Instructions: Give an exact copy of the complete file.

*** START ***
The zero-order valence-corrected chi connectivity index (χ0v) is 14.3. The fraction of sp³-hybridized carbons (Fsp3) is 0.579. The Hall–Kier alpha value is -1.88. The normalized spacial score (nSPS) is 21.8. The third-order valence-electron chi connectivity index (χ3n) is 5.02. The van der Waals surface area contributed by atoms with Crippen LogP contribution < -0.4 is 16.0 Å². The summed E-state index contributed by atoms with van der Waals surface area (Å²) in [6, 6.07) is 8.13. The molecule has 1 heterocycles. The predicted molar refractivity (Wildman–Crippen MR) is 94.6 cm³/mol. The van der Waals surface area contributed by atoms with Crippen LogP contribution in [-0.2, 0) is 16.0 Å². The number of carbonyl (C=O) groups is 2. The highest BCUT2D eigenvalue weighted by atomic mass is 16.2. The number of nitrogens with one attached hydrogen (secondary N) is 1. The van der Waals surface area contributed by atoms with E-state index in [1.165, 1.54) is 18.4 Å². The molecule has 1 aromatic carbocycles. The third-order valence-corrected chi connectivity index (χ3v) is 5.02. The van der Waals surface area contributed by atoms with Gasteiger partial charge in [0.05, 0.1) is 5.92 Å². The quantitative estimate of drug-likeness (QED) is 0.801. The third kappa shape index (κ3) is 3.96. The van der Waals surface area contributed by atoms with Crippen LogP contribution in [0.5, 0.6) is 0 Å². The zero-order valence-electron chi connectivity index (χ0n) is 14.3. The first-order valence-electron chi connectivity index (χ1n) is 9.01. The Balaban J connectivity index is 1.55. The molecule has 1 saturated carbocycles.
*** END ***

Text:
The zero-order valence-corrected chi connectivity index (χ0v) is 14.3. The fraction of sp³-hybridized carbons (Fsp3) is 0.579. The Hall–Kier alpha value is -1.88. The normalized spacial score (nSPS) is 21.8. The third-order valence-electron chi connectivity index (χ3n) is 5.02. The van der Waals surface area contributed by atoms with Crippen LogP contribution < -0.4 is 16.0 Å². The summed E-state index contributed by atoms with van der Waals surface area (Å²) in [6, 6.07) is 8.13. The molecule has 1 heterocycles. The predicted molar refractivity (Wildman–Crippen MR) is 94.6 cm³/mol. The van der Waals surface area contributed by atoms with Crippen LogP contribution in [-0.2, 0) is 16.0 Å². The number of carbonyl (C=O) groups is 2. The highest BCUT2D eigenvalue weighted by atomic mass is 16.2. The number of nitrogens with one attached hydrogen (secondary N) is 1. The van der Waals surface area contributed by atoms with E-state index in [1.165, 1.54) is 18.4 Å². The molecule has 1 aromatic carbocycles. The third-order valence-corrected chi connectivity index (χ3v) is 5.02. The van der Waals surface area contributed by atoms with Gasteiger partial charge in [0.05, 0.1) is 5.92 Å². The quantitative estimate of drug-likeness (QED) is 0.801. The third kappa shape index (κ3) is 3.96. The van der Waals surface area contributed by atoms with Crippen LogP contribution in [0.5, 0.6) is 0 Å². The zero-order valence-electron chi connectivity index (χ0n) is 14.3. The first-order valence-electron chi connectivity index (χ1n) is 9.01. The Balaban J connectivity index is 1.55. The molecule has 1 saturated carbocycles.